To insure that the upper reach of wire 74 remains tight, as previously described, it is desirable to place a wire tensioning means on the lower reach of the wire 74 as shown and described in FIG. 3. It is also important in the present invention to retain a portion of each sheet 13 which is not subject to the folding action of the folding mechanism 60 in the plane of the table surface 81. This is accomplished in a fashion similar to that previously described by providing guide rods 79 one on each side of the folding mechanism clearance slot (not shown) formed into the table surface 81. These guide rods 79 function as previously described in FIGS. 2,3 and 5. The fold guide rod 76 is positioned at the forward end of the table surface 81 and is retained at the same distance above the table surface 81 as is the maximum upward positioning of the wire 74 of the folding mechanism 60 by supports connected to the table surface 81. The fold guides 79 receive the folded sheet of paper ejected by the driven pulleys 16 and may be assisted in moving each folded sheet 13 from one station to the next by feed rollers 50, again as previously described.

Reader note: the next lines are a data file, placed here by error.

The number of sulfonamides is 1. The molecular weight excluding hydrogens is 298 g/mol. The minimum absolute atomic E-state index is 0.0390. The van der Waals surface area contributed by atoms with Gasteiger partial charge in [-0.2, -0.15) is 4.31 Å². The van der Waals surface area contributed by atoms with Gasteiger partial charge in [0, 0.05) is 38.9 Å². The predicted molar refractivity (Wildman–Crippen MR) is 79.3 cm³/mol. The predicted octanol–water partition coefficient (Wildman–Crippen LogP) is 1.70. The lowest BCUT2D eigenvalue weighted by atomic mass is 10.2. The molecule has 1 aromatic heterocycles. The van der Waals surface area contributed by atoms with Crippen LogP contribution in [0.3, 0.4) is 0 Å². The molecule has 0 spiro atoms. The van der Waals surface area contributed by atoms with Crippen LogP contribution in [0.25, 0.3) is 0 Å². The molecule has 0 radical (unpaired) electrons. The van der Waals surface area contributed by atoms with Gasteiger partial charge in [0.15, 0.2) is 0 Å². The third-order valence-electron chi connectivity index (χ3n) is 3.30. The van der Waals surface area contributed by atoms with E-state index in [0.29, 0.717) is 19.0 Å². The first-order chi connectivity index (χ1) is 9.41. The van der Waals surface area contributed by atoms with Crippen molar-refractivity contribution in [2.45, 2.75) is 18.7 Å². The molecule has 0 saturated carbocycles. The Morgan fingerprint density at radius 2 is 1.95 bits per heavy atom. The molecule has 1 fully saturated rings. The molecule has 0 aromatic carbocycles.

Referring to FIG. 9, one embodiment of a signature folding apparatus is there shown generally at numeral 80 and includes the previously described folding mechanism 60. This apparatus 80 includes an endless feed belt 84 which feeds signatures in sequential order without the last fold formed in the direction of arrow F. A stacking drum 86 receives each of the partially folded sheets 13, applies glue at 90 as each of the sheets passes in the direction of arrow G onto one stack thereof. Covers 88 are likewise sequentially stacked by another stacking gum 92 as glue is also applied at 90. As the feed belt 94 with dogs 96 is moved in the direction of arrow A, the respective sequence of partially folded signatures 13 and partially folded covers 88 are fed onto the folding mechanism 60 in the direction of arrow J for the final folding operation.